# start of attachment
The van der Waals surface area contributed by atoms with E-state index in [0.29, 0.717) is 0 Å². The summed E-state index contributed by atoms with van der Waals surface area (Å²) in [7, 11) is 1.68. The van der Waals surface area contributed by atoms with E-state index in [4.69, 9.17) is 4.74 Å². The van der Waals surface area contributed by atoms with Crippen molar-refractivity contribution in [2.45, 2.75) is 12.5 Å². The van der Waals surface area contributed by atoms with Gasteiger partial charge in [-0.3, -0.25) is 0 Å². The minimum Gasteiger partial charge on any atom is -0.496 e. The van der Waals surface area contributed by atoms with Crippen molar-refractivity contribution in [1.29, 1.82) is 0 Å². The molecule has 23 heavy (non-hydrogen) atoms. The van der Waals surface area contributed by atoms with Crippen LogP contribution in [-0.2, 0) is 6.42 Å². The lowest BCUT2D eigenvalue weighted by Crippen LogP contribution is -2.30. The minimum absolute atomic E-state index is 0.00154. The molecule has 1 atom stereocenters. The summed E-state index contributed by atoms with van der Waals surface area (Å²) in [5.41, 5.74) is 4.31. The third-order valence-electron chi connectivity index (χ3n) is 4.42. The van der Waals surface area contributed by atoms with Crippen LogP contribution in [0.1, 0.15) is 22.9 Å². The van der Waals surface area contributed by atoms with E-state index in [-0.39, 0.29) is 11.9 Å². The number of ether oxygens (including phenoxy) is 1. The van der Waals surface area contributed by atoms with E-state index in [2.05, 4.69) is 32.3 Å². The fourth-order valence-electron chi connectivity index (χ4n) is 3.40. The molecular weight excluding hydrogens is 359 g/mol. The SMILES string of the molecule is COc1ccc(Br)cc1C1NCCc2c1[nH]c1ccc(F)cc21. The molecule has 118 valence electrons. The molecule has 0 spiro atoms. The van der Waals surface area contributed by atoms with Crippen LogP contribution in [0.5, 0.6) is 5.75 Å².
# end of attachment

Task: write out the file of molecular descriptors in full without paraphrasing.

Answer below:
The van der Waals surface area contributed by atoms with E-state index in [0.29, 0.717) is 0 Å². The summed E-state index contributed by atoms with van der Waals surface area (Å²) in [7, 11) is 1.68. The van der Waals surface area contributed by atoms with E-state index in [4.69, 9.17) is 4.74 Å². The van der Waals surface area contributed by atoms with Crippen molar-refractivity contribution in [2.45, 2.75) is 12.5 Å². The van der Waals surface area contributed by atoms with Gasteiger partial charge in [-0.3, -0.25) is 0 Å². The minimum Gasteiger partial charge on any atom is -0.496 e. The van der Waals surface area contributed by atoms with Crippen molar-refractivity contribution in [1.29, 1.82) is 0 Å². The molecule has 23 heavy (non-hydrogen) atoms. The van der Waals surface area contributed by atoms with Crippen LogP contribution in [-0.2, 0) is 6.42 Å². The lowest BCUT2D eigenvalue weighted by Crippen LogP contribution is -2.30. The minimum absolute atomic E-state index is 0.00154. The molecule has 1 atom stereocenters. The summed E-state index contributed by atoms with van der Waals surface area (Å²) in [5.41, 5.74) is 4.31. The third-order valence-electron chi connectivity index (χ3n) is 4.42. The van der Waals surface area contributed by atoms with Crippen LogP contribution in [0.1, 0.15) is 22.9 Å². The van der Waals surface area contributed by atoms with E-state index in [-0.39, 0.29) is 11.9 Å². The number of ether oxygens (including phenoxy) is 1. The van der Waals surface area contributed by atoms with E-state index in [2.05, 4.69) is 32.3 Å². The fourth-order valence-electron chi connectivity index (χ4n) is 3.40. The molecular weight excluding hydrogens is 359 g/mol. The SMILES string of the molecule is COc1ccc(Br)cc1C1NCCc2c1[nH]c1ccc(F)cc21. The molecule has 118 valence electrons. The molecule has 0 spiro atoms. The van der Waals surface area contributed by atoms with Crippen LogP contribution in [0.5, 0.6) is 5.75 Å².